It is looking more likely that the Government will buy back New Zealand’s rolling rail stock from Australian-based Toll.
Toll has been a classic asset-stripper: buy a key piece of infrastructure that should never have been sold, take as much profit as possible with minimal investment, and force the Government to buy the infrastructure back to prevent further economic damage. Lines have been closed and road freight (including Toll’s trucking line) is out-competing rail, increasing roading costs and greenhouse emissions.
The Government had to buy back the rail infrastructure from Toll in 2003 to prevent it falling apart. Toll gave up the infrastructure for a token sum, and promised to match an investment of $100 million from the government in upgrading the rails, and then pay the government for the right to use the rails. Toll has tried to wiggle out of the deal ever since, not fronting with its $100 million and now trying to avoid paying its full fee for using the rails. Now, Toll wants $700 million plus to sell the rolling stock and has rejected a government offer of $500 million. The rolling stock’s value depends on how much the Government demands for use of the rails: if they stick with the original agreed sum of $57 million this year, Toll will be willing to settle for a lower price, if Toll can reduce this cost, it will demand more to sell the rolling stock.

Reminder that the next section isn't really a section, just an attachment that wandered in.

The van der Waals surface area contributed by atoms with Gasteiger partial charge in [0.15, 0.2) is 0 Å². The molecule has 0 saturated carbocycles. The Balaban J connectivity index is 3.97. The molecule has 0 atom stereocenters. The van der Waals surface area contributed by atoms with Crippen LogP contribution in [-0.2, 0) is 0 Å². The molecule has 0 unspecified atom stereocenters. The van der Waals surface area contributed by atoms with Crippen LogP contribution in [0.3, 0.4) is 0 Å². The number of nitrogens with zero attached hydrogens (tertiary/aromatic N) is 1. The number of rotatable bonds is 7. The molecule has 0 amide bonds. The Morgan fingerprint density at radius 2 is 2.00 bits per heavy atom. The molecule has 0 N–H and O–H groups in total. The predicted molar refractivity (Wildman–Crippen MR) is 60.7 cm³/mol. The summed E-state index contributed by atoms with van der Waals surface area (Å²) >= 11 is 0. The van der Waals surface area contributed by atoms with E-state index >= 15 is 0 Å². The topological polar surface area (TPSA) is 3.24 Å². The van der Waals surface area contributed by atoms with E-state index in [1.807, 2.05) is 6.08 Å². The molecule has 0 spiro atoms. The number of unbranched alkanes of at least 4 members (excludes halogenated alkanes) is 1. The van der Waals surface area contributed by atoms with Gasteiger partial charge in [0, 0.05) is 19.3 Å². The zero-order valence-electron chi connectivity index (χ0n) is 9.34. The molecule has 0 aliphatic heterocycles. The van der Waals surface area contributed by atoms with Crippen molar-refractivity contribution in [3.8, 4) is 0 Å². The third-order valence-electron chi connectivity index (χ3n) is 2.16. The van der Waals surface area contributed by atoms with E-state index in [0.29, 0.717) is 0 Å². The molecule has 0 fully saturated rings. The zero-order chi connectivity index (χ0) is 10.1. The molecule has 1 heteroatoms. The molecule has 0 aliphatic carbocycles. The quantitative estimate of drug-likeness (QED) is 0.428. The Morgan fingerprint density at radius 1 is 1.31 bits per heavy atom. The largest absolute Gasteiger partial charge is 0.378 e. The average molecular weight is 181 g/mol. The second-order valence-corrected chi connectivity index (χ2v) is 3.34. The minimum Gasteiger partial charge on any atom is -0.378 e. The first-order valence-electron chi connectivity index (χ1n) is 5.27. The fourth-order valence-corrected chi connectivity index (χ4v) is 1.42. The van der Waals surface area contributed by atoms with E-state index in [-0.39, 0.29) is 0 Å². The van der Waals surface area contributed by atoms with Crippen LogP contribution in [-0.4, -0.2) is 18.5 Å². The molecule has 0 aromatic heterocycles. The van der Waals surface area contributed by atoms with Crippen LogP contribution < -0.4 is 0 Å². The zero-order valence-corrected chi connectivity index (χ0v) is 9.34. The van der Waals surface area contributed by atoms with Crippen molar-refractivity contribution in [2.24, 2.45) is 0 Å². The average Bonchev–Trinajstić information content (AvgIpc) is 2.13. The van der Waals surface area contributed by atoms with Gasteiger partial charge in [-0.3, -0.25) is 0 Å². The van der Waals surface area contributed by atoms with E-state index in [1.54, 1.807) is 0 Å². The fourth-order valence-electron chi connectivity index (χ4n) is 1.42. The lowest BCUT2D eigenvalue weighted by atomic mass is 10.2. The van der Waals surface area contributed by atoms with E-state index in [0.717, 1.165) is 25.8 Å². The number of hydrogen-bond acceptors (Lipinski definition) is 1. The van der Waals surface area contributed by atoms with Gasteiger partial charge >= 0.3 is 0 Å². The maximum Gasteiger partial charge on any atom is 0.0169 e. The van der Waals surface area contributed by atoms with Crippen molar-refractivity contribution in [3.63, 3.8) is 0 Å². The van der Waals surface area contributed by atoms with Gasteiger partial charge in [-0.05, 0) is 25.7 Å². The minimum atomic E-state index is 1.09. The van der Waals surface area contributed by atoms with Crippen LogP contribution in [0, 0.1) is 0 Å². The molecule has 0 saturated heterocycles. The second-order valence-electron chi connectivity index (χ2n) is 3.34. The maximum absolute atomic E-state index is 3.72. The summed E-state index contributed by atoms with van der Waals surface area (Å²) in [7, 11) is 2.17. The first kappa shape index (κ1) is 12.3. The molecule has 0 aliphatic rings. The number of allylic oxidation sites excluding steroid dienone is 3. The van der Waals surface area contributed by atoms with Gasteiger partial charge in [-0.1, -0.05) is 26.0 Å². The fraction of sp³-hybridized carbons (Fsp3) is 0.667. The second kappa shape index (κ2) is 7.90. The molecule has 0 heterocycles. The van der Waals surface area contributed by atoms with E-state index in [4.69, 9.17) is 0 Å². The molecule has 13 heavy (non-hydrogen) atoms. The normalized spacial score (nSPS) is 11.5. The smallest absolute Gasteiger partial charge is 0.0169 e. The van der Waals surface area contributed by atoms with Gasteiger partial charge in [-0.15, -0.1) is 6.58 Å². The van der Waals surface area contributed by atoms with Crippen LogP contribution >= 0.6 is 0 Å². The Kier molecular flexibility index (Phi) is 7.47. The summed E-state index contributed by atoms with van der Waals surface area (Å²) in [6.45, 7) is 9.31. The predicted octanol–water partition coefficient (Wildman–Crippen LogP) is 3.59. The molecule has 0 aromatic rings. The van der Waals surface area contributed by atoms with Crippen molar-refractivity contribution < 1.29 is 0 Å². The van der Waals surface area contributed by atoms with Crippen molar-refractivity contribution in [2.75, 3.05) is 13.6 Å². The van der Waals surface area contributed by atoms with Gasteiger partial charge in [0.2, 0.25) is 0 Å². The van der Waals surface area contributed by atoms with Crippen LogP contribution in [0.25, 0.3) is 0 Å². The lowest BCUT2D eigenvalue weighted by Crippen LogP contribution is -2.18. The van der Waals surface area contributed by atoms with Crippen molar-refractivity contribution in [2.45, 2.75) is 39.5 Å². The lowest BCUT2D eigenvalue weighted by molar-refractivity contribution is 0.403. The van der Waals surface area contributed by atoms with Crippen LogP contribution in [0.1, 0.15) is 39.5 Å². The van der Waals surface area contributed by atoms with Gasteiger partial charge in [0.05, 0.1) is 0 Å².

The Government should force this odious company to stick the original agreement and then offer it as little as possible to buy back our rolling stock. Toll has been nothing but bad news for this country; it’s time to buy back New Zealand’s railways.
[Update: The Greens have the same train of thought]